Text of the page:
The little-known trick can make your iPhone run much quicker / Justin Sullivan/Getty Images

Many of the people sharing the link hide the address as they do it, so the site could be hidden in apparently innocent updates

A link that forces phones and computers to crash when they open it is being widely shared — and there’s very little way to know whether you’re clicking on it.

The link is to a site called crashsafari, which breaks phones’ browsers and often forces them to restart, is being spread around the internet. And since it is often done by hiding the link itself, it might be affecting people without them ever realising.

Clicking on the link reveals a message asking users “what were you expecting?” It then executes a code that makes many browsers break, and forces iPhones to restart.

The site appears to affect different devices. Though it is called “Crash Safari”, the problem appears to occur on Chrome and other browsers, and it appears to affect iPhones particularly strongly though happens on other phones and PCs too.

Some have suggested that part of the problem appears to be fixed in the upcoming iOS 9.3 beta. That is set to be released sometime in the coming weeks and appears to protect phones so that they will not restart, though the browser will still crash.

The link is being shared with a range of different explanations, usually meant to trick people into clicking. One seen in the original tweet appears to be a link to Kanye’s unreleased album, and another claims to be disgusted by something that will be revealed in the link.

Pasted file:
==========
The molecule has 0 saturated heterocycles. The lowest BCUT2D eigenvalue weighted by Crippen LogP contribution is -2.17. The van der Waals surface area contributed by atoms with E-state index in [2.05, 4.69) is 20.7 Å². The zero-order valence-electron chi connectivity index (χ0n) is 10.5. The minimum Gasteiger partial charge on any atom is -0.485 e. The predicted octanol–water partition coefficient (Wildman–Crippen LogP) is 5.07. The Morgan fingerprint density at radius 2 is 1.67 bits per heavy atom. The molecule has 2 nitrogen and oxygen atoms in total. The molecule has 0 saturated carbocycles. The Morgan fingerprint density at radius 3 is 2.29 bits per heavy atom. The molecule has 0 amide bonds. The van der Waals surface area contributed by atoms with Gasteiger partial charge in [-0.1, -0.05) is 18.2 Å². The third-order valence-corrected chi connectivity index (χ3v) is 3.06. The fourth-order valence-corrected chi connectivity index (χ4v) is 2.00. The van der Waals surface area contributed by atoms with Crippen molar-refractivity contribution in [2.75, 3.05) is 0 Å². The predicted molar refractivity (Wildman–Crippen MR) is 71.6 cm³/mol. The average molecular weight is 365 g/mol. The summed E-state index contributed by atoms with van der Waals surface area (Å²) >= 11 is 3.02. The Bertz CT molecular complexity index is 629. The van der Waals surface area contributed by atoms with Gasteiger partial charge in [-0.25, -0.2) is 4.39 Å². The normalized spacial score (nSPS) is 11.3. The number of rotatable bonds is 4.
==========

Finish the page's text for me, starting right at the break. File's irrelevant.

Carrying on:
Because the link is being pushed through URL shorteners, which allow people to change the address that shows up, it’s not possible to know that it’s going to take you to crashsafari or any other malicious site. The best way of avoiding the trick is not to click on any suspect links — and, if something might be a link to anything questionable, to expand it using a site like Where Does This Link Go?.

But some tweets also point out that the link might be helpful, since it’s quicker than turning the phone off and then on again. But it isn’t clear what damage it does to the phone and shutting it off without following the normal procedure could result in lost data — though there doesn’t as a rule seem to be any lasting damage to the phone.